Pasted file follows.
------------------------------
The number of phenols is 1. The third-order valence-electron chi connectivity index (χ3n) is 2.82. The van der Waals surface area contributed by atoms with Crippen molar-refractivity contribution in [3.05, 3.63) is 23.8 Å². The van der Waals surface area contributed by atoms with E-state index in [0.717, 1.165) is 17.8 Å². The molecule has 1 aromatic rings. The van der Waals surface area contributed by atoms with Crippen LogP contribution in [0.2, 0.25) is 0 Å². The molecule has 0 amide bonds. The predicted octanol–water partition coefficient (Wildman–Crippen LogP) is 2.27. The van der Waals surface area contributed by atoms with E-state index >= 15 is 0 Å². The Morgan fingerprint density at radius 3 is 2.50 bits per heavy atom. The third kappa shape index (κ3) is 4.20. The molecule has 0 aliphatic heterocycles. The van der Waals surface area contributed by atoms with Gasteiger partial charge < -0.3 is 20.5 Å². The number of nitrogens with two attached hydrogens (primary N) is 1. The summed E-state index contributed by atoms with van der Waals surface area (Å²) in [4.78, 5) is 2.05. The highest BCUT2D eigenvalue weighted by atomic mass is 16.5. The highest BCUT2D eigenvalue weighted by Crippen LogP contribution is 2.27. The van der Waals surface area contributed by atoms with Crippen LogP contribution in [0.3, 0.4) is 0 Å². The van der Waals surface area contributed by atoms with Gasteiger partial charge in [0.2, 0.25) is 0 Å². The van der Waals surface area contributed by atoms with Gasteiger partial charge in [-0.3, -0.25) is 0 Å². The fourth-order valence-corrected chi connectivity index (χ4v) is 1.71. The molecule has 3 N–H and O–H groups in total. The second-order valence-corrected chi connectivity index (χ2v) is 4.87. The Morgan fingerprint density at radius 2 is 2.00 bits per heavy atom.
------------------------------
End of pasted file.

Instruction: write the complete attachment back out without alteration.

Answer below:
The number of phenols is 1. The third-order valence-electron chi connectivity index (χ3n) is 2.82. The van der Waals surface area contributed by atoms with Crippen molar-refractivity contribution in [3.05, 3.63) is 23.8 Å². The van der Waals surface area contributed by atoms with E-state index in [0.717, 1.165) is 17.8 Å². The molecule has 1 aromatic rings. The van der Waals surface area contributed by atoms with Crippen LogP contribution in [0.2, 0.25) is 0 Å². The molecule has 0 amide bonds. The predicted octanol–water partition coefficient (Wildman–Crippen LogP) is 2.27. The van der Waals surface area contributed by atoms with E-state index >= 15 is 0 Å². The Morgan fingerprint density at radius 3 is 2.50 bits per heavy atom. The third kappa shape index (κ3) is 4.20. The molecule has 0 aliphatic heterocycles. The van der Waals surface area contributed by atoms with Gasteiger partial charge < -0.3 is 20.5 Å². The number of nitrogens with two attached hydrogens (primary N) is 1. The summed E-state index contributed by atoms with van der Waals surface area (Å²) in [4.78, 5) is 2.05. The highest BCUT2D eigenvalue weighted by atomic mass is 16.5. The highest BCUT2D eigenvalue weighted by Crippen LogP contribution is 2.27. The van der Waals surface area contributed by atoms with Crippen LogP contribution in [0.3, 0.4) is 0 Å². The van der Waals surface area contributed by atoms with Gasteiger partial charge in [0.2, 0.25) is 0 Å². The van der Waals surface area contributed by atoms with Gasteiger partial charge in [-0.3, -0.25) is 0 Å². The fourth-order valence-corrected chi connectivity index (χ4v) is 1.71. The molecule has 3 N–H and O–H groups in total. The second-order valence-corrected chi connectivity index (χ2v) is 4.87. The Morgan fingerprint density at radius 2 is 2.00 bits per heavy atom.